This could help explain why — besides the fact that most conferences are most important to the firm producing it than the attendees — registration costs have been almost uniformly waived.
The longer the current situation persists, brands may have to think about charging again. This post from my colleague Mark on LinkedIn offered some good food for thought in that area:
What would make it fun, I wonder? The answer proved to be a lot closer to home.
From The Church To The Runway -To Home
For the past several years my wife — an Anglican priest —has been running a Vacation Bible School (VBS) for young children. These are essentially day camps where they learn about religion in a fun way during the summer.
After COVID-19 hit, she began talking about making a virtual camp. I told her it was a horrible idea, and related what I’d gone through with virtual events so far.
She listened, but as usual she made her own decision, and it proved to be the right one.
Instead of a full-day camp, for the past two weeks her church and a partner church have been running a VBS that runs for about an hour and a half, over Zoom. There are videos, people speaking and leading discussions, breakout sessions and lots of songs.
I had doubted most kids would sit still through all this, and would need their parents to monitor them (which would defeat the point). Instead, they have loved it so much one little girl was crying when a particular session came to an end.
Though a lot of this could be attributed to the leaders, there was another element I hadn’t been aware of when this was being planned.
She hadn’t told me about the bags.
Before the VBS began, the volunteers had meet in a small group, stayed six feet apart and put together a bag for each child. It included snacks (like a fruit rollup), handouts, small plastic gizmos that reflected some of the key takeaways, and supplies to make crafts.
Making these crafts, eating these snacks — simply being told when to pull them out of the bag — changed the experience entirely for those coming to this VBS. They had something to hold, something that would remain theirs, something to do.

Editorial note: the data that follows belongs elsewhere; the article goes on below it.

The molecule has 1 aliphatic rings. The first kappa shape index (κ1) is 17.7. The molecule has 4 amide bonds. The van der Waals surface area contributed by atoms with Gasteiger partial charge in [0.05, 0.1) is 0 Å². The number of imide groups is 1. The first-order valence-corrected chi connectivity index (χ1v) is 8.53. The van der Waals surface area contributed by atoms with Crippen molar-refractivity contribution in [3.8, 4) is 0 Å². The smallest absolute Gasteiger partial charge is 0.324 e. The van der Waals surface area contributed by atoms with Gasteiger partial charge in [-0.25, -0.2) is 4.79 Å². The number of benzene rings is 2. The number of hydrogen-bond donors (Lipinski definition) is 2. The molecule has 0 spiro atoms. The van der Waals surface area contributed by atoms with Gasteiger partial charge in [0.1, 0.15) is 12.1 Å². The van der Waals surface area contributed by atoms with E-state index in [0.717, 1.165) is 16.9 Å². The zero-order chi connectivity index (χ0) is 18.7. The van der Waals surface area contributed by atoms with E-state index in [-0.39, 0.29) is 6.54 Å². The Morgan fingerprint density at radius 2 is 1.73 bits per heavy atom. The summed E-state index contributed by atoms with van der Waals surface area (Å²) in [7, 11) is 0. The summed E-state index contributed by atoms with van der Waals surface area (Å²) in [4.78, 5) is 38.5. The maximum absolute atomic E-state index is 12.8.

Around the same time, I learned about a menswear collection that was staged virtually by Loewe’s. All the Paris fashion shows had to be done online this year, which are arguably one of the most experiential aspects of that industry.
Instead of trying to replicate the usual runway experience, however, creative director Jonathan Anderson offered something he called a “show in a box,” where key influencers and the media were sent a container whose contents included a mask, dried flowers, fabric samples and other items. An article on L’Officiel described it in more detail:
(The box includes a) booklet that tells some of the inspirations of the collection: from the work of Claes Oldemburg to the image of Walter Pfeiffer. The looks and bags become modular 3D models for a 360 degree view, while the lookbook that brings together all the looks of the men’s collection and the women’s pre-collection is printed on a block of paper in vertical format. The shoes become postcards, while the sunglasses are wearable, thanks to the realization on paper with perforated edges that allows you to detach the new models and try them on…
Following the subdivisions of Loewe Show-in-a-box you get to the soundtrack of the parade, a portable (perfectly functioning) cardboard turntable that allows manual musical reproduction of the narration of Dr. James Fox.
Reading about how various attendees made these sunglasses and played with other items from the box made me jealous. It also convinced me they probably engaged more deeply with the Loewe’s collection than any other that’s been shown so far.
It may not seem feasible to offer similar strategies for the kinds of conferences and events most businesses attend, but that’s only if they remain wide open to anyone with a pulse. Certainly the cost of making such materials and mailing them can’t be as bad as the expense of an in-person event, or investing in one of the virtual event platforms.
There’s also the risk that creating physical tie-ins to a virtual event will eventually become too commonplace, hokey or irrelevant. However I’d argue there is the same risks in a lot of physical event experiences already, but we didn’t abandon those creative opportunities until Coronavirus hit because there was always a chance someone would make use of a venue, a stage or a trade show booth.
In the pivot to digital events and conferences we may have overlooked the power of the tactile in making it an experiencer that’s more sensory, and therefore memorable.
Doing something similar to the Loewe’s show or even my wife’s VBS would mean thinking beyond trinkets and crafts to hard copy materials that could be used as part of a workshop, or perhaps turned into something that could be put on someone’s desk later to remind them of the takeaways as they continue working from home.
It may be some time before we can show up in person to events again, but that doesn’t mean the experience should be a completely disembodied one. Making virtual webinars and conferences a little more fun could be as simple as giving us something to hold on to — besides hope.